The Wolf Administration joined state and local officials from Carlisle Borough and Cumberland County on November 8 to kick off the shovel-ready phase of a private-public collaborative project to transform a 48-acre industrial brownfield into a residential/retail/office complex and public park.

The complex will include a hotel, restaurant, retail, residential, and office space. Streets that were removed when the site was a manufacturing facility will be restored. When concluded, the project will restore connections within the neighborhood and the downtown area.

The project is supported by $7.9 million in state funding from the Departments of Environmental Protection (DEP), PennDOT, the Department of Conservation and Natural Resources (DCNR), and the Department of Community and Economic Development (DCED) for new roads, brownfield site cleanup, the park, and stormwater management. Additional project support includes $12.9 million in local funding, $6.2 million in federal funding, and $640,000 from charitable organizations.

“Innovation comes from partnerships envisioning transformations,” said DEP Secretary Patrick McDonnell. “We’re witnessing the showcase of local, state, and federal partners working together with private businesses to improve the quality of life for the citizens of the commonwealth.”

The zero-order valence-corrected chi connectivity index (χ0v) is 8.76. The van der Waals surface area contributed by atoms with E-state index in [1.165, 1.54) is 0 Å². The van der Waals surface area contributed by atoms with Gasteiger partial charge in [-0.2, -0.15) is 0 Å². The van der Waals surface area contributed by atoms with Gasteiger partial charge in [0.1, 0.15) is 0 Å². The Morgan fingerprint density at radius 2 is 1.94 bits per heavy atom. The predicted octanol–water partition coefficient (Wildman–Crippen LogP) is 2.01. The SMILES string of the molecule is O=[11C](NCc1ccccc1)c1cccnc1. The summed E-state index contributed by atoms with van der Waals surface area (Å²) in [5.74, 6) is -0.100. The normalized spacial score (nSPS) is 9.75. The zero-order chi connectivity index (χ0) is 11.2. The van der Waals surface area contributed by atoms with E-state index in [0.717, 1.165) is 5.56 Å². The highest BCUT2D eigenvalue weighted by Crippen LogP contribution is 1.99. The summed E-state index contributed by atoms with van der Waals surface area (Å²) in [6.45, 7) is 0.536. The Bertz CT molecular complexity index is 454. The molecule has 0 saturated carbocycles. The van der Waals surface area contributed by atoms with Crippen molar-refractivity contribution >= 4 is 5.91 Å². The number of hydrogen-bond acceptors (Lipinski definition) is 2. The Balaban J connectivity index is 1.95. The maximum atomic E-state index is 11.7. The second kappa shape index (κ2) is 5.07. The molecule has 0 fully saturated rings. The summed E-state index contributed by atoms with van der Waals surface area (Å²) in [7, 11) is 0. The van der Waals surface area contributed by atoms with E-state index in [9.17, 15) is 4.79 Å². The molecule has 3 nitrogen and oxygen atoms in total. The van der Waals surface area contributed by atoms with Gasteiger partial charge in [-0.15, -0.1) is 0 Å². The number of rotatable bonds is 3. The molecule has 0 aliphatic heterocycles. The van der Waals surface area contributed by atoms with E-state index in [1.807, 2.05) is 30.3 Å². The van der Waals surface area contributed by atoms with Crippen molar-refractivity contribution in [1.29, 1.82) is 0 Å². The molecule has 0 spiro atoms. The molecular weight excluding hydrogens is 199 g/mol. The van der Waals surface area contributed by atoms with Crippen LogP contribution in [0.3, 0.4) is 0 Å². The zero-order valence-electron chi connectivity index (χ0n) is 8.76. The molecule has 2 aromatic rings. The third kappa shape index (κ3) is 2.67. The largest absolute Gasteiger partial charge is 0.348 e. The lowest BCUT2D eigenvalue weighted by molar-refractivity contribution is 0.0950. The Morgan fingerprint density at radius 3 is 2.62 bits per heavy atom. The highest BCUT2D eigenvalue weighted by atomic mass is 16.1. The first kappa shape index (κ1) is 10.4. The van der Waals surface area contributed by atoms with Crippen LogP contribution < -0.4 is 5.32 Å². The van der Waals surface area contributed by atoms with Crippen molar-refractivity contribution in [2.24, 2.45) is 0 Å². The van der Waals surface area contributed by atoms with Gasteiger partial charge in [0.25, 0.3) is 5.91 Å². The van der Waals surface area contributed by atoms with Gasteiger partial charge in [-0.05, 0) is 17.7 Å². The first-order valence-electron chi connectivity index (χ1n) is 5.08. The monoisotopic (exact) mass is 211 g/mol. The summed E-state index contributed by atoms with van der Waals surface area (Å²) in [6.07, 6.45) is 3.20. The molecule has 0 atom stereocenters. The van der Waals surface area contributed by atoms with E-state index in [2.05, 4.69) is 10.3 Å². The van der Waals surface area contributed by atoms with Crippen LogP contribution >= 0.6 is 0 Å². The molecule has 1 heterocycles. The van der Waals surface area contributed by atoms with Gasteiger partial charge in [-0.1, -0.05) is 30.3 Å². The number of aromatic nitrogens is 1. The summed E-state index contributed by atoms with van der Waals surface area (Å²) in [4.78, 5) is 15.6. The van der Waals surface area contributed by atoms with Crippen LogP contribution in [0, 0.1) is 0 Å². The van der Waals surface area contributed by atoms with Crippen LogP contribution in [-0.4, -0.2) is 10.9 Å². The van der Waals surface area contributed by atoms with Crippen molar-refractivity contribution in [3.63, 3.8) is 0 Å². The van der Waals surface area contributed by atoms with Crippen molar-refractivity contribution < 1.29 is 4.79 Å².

The site is the former location of International Automotive Components and Masland Carpet. It has been underutilized since 2008. With several years of planning now completed and funding secured, the project moves into site work, beginning with infrastructure and streets.

The three-acre park, to be located along Fairground Avenue, will feature bicycle and pedestrian trails and an innovative stormwater management system. The park project is one of the national award-winning Brownfields to Playfields projects implemented by DEP, DCNR, and DCED.

“It’s a great symbol of community revitalization to add green and open space that provides recreational benefits to citizens to a former industrial site,” DCNR Secretary Cindy Adams Dunn said. “The addition of the park to the redevelopment project will create a more walkable community, connect neighborhoods, and even connect Carlisle to Shippensburg through the Cumberland Valley Rail Trail.”

Dunn noted that innovative stormwater controls including cleaning and recycling runoff to create water features in the park are a nice demonstration of how green infrastructure can be incorporated into local park development.